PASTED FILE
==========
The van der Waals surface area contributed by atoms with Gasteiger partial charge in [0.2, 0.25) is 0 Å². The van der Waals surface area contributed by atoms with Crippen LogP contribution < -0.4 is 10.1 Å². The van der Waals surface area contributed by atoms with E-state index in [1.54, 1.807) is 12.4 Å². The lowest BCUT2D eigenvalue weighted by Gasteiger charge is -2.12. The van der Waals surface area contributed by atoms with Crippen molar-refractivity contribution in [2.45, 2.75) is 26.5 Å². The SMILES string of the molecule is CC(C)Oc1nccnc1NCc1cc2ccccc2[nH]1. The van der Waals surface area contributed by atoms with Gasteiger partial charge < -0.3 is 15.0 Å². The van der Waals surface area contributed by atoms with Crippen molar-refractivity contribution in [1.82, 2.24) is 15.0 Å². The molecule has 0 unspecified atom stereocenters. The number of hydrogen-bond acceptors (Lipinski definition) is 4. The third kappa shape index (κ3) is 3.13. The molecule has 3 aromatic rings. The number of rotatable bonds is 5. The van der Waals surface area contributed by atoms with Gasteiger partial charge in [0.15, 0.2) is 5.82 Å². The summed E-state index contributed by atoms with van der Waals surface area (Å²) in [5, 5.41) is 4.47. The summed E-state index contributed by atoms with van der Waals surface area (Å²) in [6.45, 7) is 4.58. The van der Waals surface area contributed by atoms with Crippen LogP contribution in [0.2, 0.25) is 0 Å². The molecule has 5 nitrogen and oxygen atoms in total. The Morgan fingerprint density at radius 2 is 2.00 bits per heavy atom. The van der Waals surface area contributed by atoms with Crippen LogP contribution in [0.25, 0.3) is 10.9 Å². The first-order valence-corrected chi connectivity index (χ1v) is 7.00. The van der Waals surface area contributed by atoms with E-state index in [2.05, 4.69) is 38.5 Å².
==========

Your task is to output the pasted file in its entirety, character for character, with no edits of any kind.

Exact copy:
The van der Waals surface area contributed by atoms with Gasteiger partial charge in [0.2, 0.25) is 0 Å². The van der Waals surface area contributed by atoms with Crippen LogP contribution < -0.4 is 10.1 Å². The van der Waals surface area contributed by atoms with E-state index in [1.54, 1.807) is 12.4 Å². The lowest BCUT2D eigenvalue weighted by Gasteiger charge is -2.12. The van der Waals surface area contributed by atoms with Crippen molar-refractivity contribution in [2.45, 2.75) is 26.5 Å². The SMILES string of the molecule is CC(C)Oc1nccnc1NCc1cc2ccccc2[nH]1. The van der Waals surface area contributed by atoms with Gasteiger partial charge < -0.3 is 15.0 Å². The van der Waals surface area contributed by atoms with Crippen molar-refractivity contribution in [1.82, 2.24) is 15.0 Å². The molecule has 0 unspecified atom stereocenters. The number of hydrogen-bond acceptors (Lipinski definition) is 4. The third kappa shape index (κ3) is 3.13. The molecule has 3 aromatic rings. The number of rotatable bonds is 5. The van der Waals surface area contributed by atoms with Gasteiger partial charge in [0.15, 0.2) is 5.82 Å². The summed E-state index contributed by atoms with van der Waals surface area (Å²) in [5, 5.41) is 4.47. The summed E-state index contributed by atoms with van der Waals surface area (Å²) in [6.45, 7) is 4.58. The van der Waals surface area contributed by atoms with Crippen LogP contribution in [0.2, 0.25) is 0 Å². The molecule has 5 nitrogen and oxygen atoms in total. The Morgan fingerprint density at radius 2 is 2.00 bits per heavy atom. The van der Waals surface area contributed by atoms with Crippen LogP contribution in [0.25, 0.3) is 10.9 Å². The first-order valence-corrected chi connectivity index (χ1v) is 7.00. The van der Waals surface area contributed by atoms with E-state index in [2.05, 4.69) is 38.5 Å².